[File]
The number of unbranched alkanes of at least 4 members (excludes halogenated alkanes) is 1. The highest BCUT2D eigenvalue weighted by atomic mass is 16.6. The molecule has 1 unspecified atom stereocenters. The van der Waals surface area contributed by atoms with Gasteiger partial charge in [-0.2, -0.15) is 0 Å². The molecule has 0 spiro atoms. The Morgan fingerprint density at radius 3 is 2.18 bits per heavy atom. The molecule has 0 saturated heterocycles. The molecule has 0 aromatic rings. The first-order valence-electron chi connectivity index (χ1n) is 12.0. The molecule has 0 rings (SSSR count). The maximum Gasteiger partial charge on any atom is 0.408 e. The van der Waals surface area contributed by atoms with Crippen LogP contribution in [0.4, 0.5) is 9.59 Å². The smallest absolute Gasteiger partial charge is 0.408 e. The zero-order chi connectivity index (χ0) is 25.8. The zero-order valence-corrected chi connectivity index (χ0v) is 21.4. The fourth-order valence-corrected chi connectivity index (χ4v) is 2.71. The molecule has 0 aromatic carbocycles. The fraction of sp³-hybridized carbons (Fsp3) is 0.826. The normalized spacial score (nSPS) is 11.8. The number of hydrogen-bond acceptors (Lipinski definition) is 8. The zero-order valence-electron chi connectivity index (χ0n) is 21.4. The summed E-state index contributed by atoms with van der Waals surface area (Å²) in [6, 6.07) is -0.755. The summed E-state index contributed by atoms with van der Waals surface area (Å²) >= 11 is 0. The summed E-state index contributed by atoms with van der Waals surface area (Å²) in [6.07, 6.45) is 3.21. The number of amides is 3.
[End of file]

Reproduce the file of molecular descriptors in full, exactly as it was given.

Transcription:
The number of unbranched alkanes of at least 4 members (excludes halogenated alkanes) is 1. The highest BCUT2D eigenvalue weighted by atomic mass is 16.6. The molecule has 1 unspecified atom stereocenters. The van der Waals surface area contributed by atoms with Gasteiger partial charge in [-0.2, -0.15) is 0 Å². The molecule has 0 spiro atoms. The Morgan fingerprint density at radius 3 is 2.18 bits per heavy atom. The molecule has 0 saturated heterocycles. The molecule has 0 aromatic rings. The first-order valence-electron chi connectivity index (χ1n) is 12.0. The molecule has 0 rings (SSSR count). The maximum Gasteiger partial charge on any atom is 0.408 e. The van der Waals surface area contributed by atoms with Crippen LogP contribution in [0.4, 0.5) is 9.59 Å². The smallest absolute Gasteiger partial charge is 0.408 e. The zero-order chi connectivity index (χ0) is 25.8. The zero-order valence-corrected chi connectivity index (χ0v) is 21.4. The fourth-order valence-corrected chi connectivity index (χ4v) is 2.71. The molecule has 0 aromatic carbocycles. The fraction of sp³-hybridized carbons (Fsp3) is 0.826. The normalized spacial score (nSPS) is 11.8. The number of hydrogen-bond acceptors (Lipinski definition) is 8. The zero-order valence-electron chi connectivity index (χ0n) is 21.4. The summed E-state index contributed by atoms with van der Waals surface area (Å²) in [6, 6.07) is -0.755. The summed E-state index contributed by atoms with van der Waals surface area (Å²) >= 11 is 0. The summed E-state index contributed by atoms with van der Waals surface area (Å²) in [6.07, 6.45) is 3.21. The number of amides is 3.